Protecting language: Bangladesh high court order
This is apropos of news item, ‘Bangladesh court outlaws ‘Banglish’, published on 17 February. As per the report, Bangladesh high court has ordered radio and TV presenters and anchor persons not to use words which are foreign to Bengali language. This order came as an effort to protect Bengali language in the backdrop of widespread distortion of the language with usage of English. Unfortunately, this phenomenon is not limited to Bangladesh but is present in all the third world countries. In our region, we see it in the form of Urduish, Hindish, Punjablish and so on.
It is true that with the advent of technological and media advancement, of which the English is the major torch bearer, even the non-English speaking developed countries are not immune to an imminent danger to their own languages. I don’t think that mere a court order can make much difference; it’s an attitude issue. People speaking English or heavily mixing it with their own language feel better off than others. I don’t think it’s a superiority complex (though they think it that way) but a sign of weakness.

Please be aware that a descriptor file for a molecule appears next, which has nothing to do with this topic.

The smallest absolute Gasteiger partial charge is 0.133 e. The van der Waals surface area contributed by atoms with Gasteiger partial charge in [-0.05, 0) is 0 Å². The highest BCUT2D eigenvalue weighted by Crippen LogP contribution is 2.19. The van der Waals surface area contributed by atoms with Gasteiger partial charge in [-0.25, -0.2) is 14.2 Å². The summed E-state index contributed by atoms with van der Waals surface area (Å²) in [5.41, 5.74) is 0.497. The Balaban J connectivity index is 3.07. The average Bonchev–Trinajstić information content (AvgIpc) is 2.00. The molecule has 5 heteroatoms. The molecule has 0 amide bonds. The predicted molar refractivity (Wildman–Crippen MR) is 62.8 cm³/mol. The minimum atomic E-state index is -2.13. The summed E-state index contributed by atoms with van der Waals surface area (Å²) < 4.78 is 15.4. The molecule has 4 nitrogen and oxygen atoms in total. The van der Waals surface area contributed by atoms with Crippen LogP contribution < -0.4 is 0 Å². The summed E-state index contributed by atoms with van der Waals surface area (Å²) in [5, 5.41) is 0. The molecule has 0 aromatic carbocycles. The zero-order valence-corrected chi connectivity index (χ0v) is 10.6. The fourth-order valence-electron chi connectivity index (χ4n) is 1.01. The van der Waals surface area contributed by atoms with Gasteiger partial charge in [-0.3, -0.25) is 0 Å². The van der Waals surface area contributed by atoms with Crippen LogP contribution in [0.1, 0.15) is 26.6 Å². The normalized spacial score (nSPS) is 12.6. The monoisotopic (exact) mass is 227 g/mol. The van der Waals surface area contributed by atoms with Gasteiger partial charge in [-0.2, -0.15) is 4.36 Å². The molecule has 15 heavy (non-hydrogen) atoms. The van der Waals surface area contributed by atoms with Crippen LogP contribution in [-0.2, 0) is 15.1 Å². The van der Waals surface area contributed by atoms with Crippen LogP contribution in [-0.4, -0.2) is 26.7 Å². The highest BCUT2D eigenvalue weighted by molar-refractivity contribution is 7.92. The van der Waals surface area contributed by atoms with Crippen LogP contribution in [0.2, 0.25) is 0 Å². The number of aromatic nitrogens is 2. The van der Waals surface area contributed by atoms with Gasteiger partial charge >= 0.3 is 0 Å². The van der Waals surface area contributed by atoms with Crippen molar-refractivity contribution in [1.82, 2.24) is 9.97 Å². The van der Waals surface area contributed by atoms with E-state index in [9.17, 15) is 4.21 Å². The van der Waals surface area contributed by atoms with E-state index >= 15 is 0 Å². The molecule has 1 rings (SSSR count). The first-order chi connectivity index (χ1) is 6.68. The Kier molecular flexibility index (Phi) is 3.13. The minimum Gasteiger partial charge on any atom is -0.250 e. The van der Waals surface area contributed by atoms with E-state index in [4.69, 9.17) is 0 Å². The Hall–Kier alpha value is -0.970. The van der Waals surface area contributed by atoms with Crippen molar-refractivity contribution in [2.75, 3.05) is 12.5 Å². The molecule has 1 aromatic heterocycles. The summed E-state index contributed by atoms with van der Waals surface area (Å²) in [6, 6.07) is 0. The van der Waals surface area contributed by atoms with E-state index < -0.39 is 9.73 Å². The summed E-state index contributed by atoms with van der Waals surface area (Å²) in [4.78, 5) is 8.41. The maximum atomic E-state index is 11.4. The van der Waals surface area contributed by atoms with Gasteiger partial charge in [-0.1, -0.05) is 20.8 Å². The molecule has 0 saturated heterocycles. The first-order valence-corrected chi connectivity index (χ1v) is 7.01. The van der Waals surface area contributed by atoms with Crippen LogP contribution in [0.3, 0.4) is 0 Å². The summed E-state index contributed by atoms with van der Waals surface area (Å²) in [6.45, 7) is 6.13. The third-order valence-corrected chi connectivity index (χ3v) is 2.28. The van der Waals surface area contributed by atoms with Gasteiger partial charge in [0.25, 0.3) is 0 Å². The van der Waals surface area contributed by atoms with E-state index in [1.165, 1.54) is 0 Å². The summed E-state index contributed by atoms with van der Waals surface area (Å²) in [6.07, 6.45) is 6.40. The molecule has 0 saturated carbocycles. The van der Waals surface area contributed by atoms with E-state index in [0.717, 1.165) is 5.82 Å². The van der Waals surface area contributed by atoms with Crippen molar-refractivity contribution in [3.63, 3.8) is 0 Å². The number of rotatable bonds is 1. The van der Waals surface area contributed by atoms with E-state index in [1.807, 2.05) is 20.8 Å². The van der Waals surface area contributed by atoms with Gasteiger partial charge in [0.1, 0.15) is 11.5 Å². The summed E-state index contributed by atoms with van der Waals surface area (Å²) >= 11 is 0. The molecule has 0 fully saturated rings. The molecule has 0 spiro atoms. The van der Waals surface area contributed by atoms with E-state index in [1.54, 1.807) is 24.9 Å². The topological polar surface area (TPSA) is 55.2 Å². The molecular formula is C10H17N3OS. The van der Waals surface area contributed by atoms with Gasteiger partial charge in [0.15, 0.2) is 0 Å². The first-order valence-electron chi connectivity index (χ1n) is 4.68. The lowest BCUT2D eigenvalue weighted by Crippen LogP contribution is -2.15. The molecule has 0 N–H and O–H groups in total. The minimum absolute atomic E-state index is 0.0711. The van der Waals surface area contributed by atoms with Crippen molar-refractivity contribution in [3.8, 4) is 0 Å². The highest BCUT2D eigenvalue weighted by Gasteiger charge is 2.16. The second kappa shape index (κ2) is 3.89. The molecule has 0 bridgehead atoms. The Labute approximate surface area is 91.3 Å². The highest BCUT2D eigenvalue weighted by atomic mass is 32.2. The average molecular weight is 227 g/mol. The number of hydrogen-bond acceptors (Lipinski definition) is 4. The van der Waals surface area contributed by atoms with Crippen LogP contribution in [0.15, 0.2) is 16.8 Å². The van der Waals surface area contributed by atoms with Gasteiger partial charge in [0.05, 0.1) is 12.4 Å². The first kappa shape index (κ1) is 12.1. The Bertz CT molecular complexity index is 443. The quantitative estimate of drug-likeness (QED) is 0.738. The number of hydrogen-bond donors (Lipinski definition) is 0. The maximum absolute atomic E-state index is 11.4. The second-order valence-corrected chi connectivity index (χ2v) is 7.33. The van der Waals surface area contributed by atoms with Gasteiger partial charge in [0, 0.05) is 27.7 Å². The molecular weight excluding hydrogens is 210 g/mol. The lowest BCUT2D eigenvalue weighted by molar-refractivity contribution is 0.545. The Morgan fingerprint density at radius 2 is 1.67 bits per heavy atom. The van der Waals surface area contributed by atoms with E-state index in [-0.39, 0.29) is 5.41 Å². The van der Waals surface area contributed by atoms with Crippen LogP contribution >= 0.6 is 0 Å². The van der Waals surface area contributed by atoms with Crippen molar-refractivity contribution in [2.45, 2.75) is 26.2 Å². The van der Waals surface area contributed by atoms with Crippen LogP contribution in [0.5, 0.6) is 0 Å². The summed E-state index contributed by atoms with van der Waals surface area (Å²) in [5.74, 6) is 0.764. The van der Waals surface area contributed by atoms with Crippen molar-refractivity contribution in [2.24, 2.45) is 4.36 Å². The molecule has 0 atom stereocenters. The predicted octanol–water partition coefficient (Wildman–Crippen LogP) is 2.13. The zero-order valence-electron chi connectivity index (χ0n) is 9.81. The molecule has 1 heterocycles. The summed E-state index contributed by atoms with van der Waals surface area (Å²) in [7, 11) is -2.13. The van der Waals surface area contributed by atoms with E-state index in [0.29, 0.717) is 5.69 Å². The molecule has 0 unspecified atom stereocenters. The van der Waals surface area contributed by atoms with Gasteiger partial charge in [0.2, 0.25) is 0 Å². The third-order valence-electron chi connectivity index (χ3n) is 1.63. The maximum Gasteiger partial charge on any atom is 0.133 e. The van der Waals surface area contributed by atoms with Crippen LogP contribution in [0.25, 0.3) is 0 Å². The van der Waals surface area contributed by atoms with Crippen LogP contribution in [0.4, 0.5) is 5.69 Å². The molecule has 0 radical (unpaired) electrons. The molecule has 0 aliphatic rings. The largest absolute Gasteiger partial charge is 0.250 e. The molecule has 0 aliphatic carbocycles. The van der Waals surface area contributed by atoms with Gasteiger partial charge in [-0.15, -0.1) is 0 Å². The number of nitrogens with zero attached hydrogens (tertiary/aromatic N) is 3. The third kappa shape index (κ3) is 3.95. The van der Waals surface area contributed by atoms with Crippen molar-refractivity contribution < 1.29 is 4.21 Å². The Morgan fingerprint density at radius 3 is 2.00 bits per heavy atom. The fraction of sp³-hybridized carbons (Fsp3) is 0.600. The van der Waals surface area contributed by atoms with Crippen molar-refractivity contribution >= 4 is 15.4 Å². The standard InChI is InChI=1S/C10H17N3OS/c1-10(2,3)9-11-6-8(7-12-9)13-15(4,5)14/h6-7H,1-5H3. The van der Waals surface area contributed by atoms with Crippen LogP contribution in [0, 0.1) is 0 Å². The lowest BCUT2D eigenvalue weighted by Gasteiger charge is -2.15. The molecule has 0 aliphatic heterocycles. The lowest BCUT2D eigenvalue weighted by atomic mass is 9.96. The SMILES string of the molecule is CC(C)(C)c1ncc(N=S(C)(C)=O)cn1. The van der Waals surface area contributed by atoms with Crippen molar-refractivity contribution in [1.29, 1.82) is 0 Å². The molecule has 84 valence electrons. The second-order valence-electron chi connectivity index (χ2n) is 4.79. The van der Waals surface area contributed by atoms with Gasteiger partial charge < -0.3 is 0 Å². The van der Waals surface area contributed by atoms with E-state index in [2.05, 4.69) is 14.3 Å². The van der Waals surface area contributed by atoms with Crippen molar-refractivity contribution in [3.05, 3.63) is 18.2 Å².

Unless we accord our mother tongue or national language a bread earning status, court order will remain just a piece of paper. Civil society, media, educationists, intellectuals, nationalists should close ranks and exert pressure on their respective governments to take up the cause to save the ones country’ language, and that’s possible by making it the official language of the country in all respects.
Otherwise, our languages will not be able to resist the West’ technological and media attack which is forcing people to even think in foreign languages. Once we stop thinking in our own language, we stop producing genuine literature and arts. Even this may impact our political directions as well. Bangladesh’ court order should be taken as a wakeup call.
Jubail, Saudi Arabia
Link: (retrieved on 21st February, 2012)